I think as believers, it’s hard to view painful situations and circumstances as a beneficial thing, especially while you’re stuck in the thick of it. But when you’re finally able to take a step back and analyse the situation, it’s so much easier to see God’s goodness and how the results — whether it be a softened heart or just becoming more like Christ — make the ‘pain’ so worth enduring.

In the same way exercising and the pain that comes with it: shin splints, fatigued muscles, and cramping, (in time) bring about a ‘hot bod’, God materializes the ‘yuck’ in our own hearts because He loves us and wants us to better emulate His character. The process for both spiritual and physical is painful, there’s no denying that; let’s be honest, if it doesn’t hurt or make you break a sweat, you’re probably doing it wrong. I frequently question if it’s actually doing any good, but I think that’s why God designed it so others are the first to notice and will point out when they see growth.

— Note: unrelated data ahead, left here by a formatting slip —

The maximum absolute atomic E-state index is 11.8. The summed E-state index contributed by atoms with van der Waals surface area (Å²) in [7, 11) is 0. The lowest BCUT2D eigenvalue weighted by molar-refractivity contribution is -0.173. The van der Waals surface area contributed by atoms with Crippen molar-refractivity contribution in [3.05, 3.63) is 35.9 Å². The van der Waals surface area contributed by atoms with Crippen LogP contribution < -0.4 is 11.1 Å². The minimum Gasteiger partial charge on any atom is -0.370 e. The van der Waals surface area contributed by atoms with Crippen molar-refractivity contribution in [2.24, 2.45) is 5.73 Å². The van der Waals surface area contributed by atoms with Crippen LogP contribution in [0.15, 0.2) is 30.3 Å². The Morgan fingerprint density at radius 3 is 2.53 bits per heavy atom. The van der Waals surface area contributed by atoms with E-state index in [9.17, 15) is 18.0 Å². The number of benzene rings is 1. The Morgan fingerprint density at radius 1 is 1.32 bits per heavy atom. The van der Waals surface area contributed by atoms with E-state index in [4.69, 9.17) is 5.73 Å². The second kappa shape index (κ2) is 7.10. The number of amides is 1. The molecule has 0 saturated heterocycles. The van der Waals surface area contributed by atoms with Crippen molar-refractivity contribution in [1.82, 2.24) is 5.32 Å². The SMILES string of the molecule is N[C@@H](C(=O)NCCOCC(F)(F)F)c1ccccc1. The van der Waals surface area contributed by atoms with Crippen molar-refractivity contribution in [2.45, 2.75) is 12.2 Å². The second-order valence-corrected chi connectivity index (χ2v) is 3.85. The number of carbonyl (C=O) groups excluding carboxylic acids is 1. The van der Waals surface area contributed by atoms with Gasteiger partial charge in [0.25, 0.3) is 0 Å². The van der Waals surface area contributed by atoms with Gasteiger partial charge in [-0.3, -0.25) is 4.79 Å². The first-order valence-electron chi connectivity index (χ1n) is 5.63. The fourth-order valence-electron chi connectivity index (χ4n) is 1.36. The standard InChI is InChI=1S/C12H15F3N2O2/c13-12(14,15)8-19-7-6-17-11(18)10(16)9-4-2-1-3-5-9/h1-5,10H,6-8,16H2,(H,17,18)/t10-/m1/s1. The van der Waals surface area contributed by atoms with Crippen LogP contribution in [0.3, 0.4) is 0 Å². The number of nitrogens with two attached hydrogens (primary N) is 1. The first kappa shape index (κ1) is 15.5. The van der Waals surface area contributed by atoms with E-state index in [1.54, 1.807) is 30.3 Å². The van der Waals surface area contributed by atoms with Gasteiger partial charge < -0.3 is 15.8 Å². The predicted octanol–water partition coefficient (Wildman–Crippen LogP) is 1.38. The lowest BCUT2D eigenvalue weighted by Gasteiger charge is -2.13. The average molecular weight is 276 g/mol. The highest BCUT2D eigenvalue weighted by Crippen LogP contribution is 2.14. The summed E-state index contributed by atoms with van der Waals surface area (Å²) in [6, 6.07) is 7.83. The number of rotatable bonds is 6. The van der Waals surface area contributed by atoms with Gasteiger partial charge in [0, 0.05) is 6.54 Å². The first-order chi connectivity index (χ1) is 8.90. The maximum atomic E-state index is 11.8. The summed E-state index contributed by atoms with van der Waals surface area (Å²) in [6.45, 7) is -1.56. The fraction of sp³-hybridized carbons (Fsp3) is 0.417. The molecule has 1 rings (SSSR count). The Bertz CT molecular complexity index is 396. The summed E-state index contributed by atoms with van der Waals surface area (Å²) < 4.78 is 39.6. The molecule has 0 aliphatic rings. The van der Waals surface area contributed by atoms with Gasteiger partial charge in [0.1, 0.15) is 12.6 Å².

So, for now, I’ll put up with dysfunctional lungs. It reminds me of how much God loves me and is willing to work through my rubbish with me.

Plus, I mean…Ryan Gosling:


Qualifications To Be My Honeybee

Filipinos love to joke around. Because I am white, single, and don’t understand a word of Visaya, I end up being at the brunt of a lot of jokes. I can’t understand most of what they say though, so I don’t mind. I think God prepared in advance for me to have this lot in life, because he chose for me to be be born into a family with 5 men.

The ongoing joke since I moved to this country, is that I’m getting old and must get married soon. I’m already 22, after all. The purpose being that we can marry and live happily together in my cave in the Moffit basement and I can continue to homeschool the children. Husband = I get to stay in the Philippines. It’s a win-win situation, apparently.